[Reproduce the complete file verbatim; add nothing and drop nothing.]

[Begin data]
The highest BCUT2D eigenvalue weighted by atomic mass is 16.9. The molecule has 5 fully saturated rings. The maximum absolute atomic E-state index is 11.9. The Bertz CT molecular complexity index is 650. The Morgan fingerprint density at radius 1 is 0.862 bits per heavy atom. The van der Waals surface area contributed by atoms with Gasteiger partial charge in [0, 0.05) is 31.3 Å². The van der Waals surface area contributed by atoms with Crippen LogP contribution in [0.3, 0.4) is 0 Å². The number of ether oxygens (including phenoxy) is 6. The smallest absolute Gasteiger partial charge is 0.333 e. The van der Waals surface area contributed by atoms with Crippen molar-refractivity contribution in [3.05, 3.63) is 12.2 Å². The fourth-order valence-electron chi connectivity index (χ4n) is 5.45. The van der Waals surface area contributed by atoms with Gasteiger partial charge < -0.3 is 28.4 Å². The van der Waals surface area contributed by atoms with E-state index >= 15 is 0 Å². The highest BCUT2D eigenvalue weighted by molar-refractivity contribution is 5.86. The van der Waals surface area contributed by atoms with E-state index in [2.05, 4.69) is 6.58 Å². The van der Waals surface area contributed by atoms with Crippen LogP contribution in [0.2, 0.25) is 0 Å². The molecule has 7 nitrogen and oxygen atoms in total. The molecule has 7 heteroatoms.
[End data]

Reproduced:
The highest BCUT2D eigenvalue weighted by atomic mass is 16.9. The molecule has 5 fully saturated rings. The maximum absolute atomic E-state index is 11.9. The Bertz CT molecular complexity index is 650. The Morgan fingerprint density at radius 1 is 0.862 bits per heavy atom. The van der Waals surface area contributed by atoms with Gasteiger partial charge in [0, 0.05) is 31.3 Å². The van der Waals surface area contributed by atoms with Crippen LogP contribution in [0.3, 0.4) is 0 Å². The number of ether oxygens (including phenoxy) is 6. The smallest absolute Gasteiger partial charge is 0.333 e. The van der Waals surface area contributed by atoms with Crippen molar-refractivity contribution in [3.05, 3.63) is 12.2 Å². The fourth-order valence-electron chi connectivity index (χ4n) is 5.45. The van der Waals surface area contributed by atoms with Gasteiger partial charge < -0.3 is 28.4 Å². The van der Waals surface area contributed by atoms with E-state index >= 15 is 0 Å². The highest BCUT2D eigenvalue weighted by molar-refractivity contribution is 5.86. The van der Waals surface area contributed by atoms with E-state index in [2.05, 4.69) is 6.58 Å². The van der Waals surface area contributed by atoms with Crippen LogP contribution in [0.2, 0.25) is 0 Å². The molecule has 7 nitrogen and oxygen atoms in total. The molecule has 7 heteroatoms.